my adoption papers, which I had never seen.
My birth mother was of Nor wegian descent,
had brothers and was Catholic. My birth father
was Italian. That’s all I ever knew of them. After
our walk, I spit into an Ancestry DNA kit that
Christina conveniently had in her car.
Two days later, I got a text from her. She
wanted to show me something. From the
California Birth Index, we’d learned the unwed
mother’s last name was Taylor. Christina had
looked through directories and phone books
from 1969, my birth year, for Alameda, San
Francisco and Marin counties, trying to find
women of childbearing age with that name. She
found t wo, but one had given birth in September
of that year. That left one candidate. Christina
told me this woman lived in Marin and could I
guess which town? Of course not, I responded.
This woman lived in San Anselmo, approximately t wo miles from where I live now. A wave
of goose bumps covered my body.
Christina then told me that this woman’s
name was Kathryn Taylor*. She was 24 at the
time of the birth, she had two brothers, and
her grandparents had Norwegian lineage.
Christina told me she’d researched to see if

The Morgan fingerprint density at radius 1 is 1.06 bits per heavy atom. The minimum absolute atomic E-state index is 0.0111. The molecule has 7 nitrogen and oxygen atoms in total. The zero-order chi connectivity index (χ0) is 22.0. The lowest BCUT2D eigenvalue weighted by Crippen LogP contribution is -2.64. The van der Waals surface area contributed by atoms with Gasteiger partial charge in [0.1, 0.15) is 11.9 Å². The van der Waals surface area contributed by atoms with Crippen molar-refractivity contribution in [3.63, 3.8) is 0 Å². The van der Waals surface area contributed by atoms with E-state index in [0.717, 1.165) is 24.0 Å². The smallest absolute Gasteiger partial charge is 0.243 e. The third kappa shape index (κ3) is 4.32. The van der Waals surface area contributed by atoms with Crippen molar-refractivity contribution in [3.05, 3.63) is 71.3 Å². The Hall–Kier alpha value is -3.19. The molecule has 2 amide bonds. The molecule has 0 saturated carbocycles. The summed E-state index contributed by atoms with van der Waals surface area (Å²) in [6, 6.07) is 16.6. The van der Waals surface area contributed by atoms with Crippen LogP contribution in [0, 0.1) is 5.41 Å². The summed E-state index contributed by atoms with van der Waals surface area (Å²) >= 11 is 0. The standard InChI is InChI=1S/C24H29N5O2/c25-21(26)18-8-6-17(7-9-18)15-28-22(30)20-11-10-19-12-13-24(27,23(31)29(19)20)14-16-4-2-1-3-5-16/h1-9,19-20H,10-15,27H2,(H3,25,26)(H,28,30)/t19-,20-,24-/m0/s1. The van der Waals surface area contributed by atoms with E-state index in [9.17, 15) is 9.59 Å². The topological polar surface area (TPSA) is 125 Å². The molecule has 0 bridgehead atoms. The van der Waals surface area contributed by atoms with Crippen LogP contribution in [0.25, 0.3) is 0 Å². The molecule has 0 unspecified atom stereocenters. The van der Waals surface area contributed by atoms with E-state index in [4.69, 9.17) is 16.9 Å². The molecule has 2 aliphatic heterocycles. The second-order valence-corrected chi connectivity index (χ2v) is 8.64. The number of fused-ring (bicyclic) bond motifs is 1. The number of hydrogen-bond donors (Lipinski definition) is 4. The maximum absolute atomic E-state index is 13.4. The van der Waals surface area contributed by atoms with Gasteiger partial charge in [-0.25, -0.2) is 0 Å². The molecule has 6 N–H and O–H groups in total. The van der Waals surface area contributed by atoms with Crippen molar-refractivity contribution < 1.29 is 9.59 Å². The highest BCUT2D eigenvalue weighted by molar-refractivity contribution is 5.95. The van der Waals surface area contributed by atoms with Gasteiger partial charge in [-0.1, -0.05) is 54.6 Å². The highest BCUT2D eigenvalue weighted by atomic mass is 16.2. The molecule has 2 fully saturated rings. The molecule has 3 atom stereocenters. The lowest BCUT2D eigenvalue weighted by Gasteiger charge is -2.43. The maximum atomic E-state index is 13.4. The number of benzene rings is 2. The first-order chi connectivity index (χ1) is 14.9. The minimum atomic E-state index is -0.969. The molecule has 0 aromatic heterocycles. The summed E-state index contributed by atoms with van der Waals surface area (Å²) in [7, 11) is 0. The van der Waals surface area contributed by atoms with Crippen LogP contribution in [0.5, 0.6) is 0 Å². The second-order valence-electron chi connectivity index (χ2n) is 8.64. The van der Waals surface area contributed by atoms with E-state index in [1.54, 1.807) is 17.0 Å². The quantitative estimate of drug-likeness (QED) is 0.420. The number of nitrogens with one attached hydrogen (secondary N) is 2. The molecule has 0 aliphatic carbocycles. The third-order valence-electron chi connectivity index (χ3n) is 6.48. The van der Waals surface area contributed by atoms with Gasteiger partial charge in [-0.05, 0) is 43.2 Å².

Kathryn attended one of southern Marin’s public high schools in the early 1960s. She could
not find any record of Kathryn at Tam, Drake
or Redwood high schools. I wasn’t surprised. I
had always imagined that my birth mother was
from the East Coast.
Then Christina remembered I had said my
birth mother was Catholic, so she looked for
Kathryn at Marin Catholic. In a mighty rush,
the goose bumps returned and a huge lump
grew in my throat. Sure enough, Kathryn graduated from Marin Catholic in 1962. I couldn’t
keep tears from spilling out of my eyes and I
shifted so she couldn’t see my emotions boiling over. You see, my daughter was two and a
half months into her freshman year at Marin
Catholic. For weeks she had unwittingly walked
under her biological grandmother’s senior-year
class photo on the wall. When Christina showed
me a photo of Kathryn as a sophomore I jumped
up and screamed, “That’s her!” I did not need
DNA to know I was looking at the face of my
I called my parents and sister, who was also
adopted, to tell them everything. They had to
know. Things were happening so fast and I
ANNIE, KATHRYN AND ADRIAN
KATI, AMY AND ADRIAN WITH RON AND HIS WIFE